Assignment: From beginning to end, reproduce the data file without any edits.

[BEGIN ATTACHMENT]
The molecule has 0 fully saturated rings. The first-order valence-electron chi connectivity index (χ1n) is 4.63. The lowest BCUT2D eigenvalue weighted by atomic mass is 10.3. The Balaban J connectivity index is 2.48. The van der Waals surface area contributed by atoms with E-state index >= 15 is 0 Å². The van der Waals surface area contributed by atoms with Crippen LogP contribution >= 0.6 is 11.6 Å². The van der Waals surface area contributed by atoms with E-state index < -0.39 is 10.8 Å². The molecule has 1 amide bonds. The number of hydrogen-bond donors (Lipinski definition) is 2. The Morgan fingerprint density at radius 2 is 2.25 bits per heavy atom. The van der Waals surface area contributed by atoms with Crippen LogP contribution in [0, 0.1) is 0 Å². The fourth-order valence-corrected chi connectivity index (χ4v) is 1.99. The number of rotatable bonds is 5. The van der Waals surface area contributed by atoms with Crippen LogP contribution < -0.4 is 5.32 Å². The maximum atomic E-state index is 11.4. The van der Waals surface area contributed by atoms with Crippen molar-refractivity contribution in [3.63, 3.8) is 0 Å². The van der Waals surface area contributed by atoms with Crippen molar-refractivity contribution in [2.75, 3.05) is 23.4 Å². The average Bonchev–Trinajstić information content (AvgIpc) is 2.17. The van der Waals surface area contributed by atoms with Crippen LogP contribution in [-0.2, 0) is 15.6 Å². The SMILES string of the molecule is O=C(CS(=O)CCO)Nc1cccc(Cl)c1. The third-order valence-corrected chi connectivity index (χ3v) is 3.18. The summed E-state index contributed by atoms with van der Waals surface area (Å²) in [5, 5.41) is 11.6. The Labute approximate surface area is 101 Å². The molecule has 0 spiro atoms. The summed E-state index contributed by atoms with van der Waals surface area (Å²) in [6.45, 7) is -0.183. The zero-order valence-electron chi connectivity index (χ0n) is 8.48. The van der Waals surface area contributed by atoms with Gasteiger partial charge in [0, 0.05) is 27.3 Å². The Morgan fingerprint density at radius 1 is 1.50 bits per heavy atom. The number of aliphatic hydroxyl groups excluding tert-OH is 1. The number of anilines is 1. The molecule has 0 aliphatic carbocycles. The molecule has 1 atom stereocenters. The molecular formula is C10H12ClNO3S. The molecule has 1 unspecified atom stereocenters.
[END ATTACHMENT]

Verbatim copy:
The molecule has 0 fully saturated rings. The first-order valence-electron chi connectivity index (χ1n) is 4.63. The lowest BCUT2D eigenvalue weighted by atomic mass is 10.3. The Balaban J connectivity index is 2.48. The van der Waals surface area contributed by atoms with E-state index >= 15 is 0 Å². The van der Waals surface area contributed by atoms with Crippen LogP contribution >= 0.6 is 11.6 Å². The van der Waals surface area contributed by atoms with E-state index < -0.39 is 10.8 Å². The molecule has 1 amide bonds. The number of hydrogen-bond donors (Lipinski definition) is 2. The Morgan fingerprint density at radius 2 is 2.25 bits per heavy atom. The van der Waals surface area contributed by atoms with Crippen LogP contribution in [0, 0.1) is 0 Å². The fourth-order valence-corrected chi connectivity index (χ4v) is 1.99. The number of rotatable bonds is 5. The van der Waals surface area contributed by atoms with Crippen LogP contribution < -0.4 is 5.32 Å². The maximum atomic E-state index is 11.4. The van der Waals surface area contributed by atoms with Crippen molar-refractivity contribution in [3.63, 3.8) is 0 Å². The van der Waals surface area contributed by atoms with Crippen molar-refractivity contribution in [2.75, 3.05) is 23.4 Å². The average Bonchev–Trinajstić information content (AvgIpc) is 2.17. The van der Waals surface area contributed by atoms with Crippen LogP contribution in [-0.2, 0) is 15.6 Å². The SMILES string of the molecule is O=C(CS(=O)CCO)Nc1cccc(Cl)c1. The third-order valence-corrected chi connectivity index (χ3v) is 3.18. The summed E-state index contributed by atoms with van der Waals surface area (Å²) in [5, 5.41) is 11.6. The Labute approximate surface area is 101 Å². The molecule has 0 spiro atoms. The summed E-state index contributed by atoms with van der Waals surface area (Å²) in [6.45, 7) is -0.183. The zero-order valence-electron chi connectivity index (χ0n) is 8.48. The van der Waals surface area contributed by atoms with Gasteiger partial charge in [0, 0.05) is 27.3 Å². The Morgan fingerprint density at radius 1 is 1.50 bits per heavy atom. The number of aliphatic hydroxyl groups excluding tert-OH is 1. The number of anilines is 1. The molecule has 0 aliphatic carbocycles. The molecule has 1 atom stereocenters. The molecular formula is C10H12ClNO3S. The molecule has 1 unspecified atom stereocenters.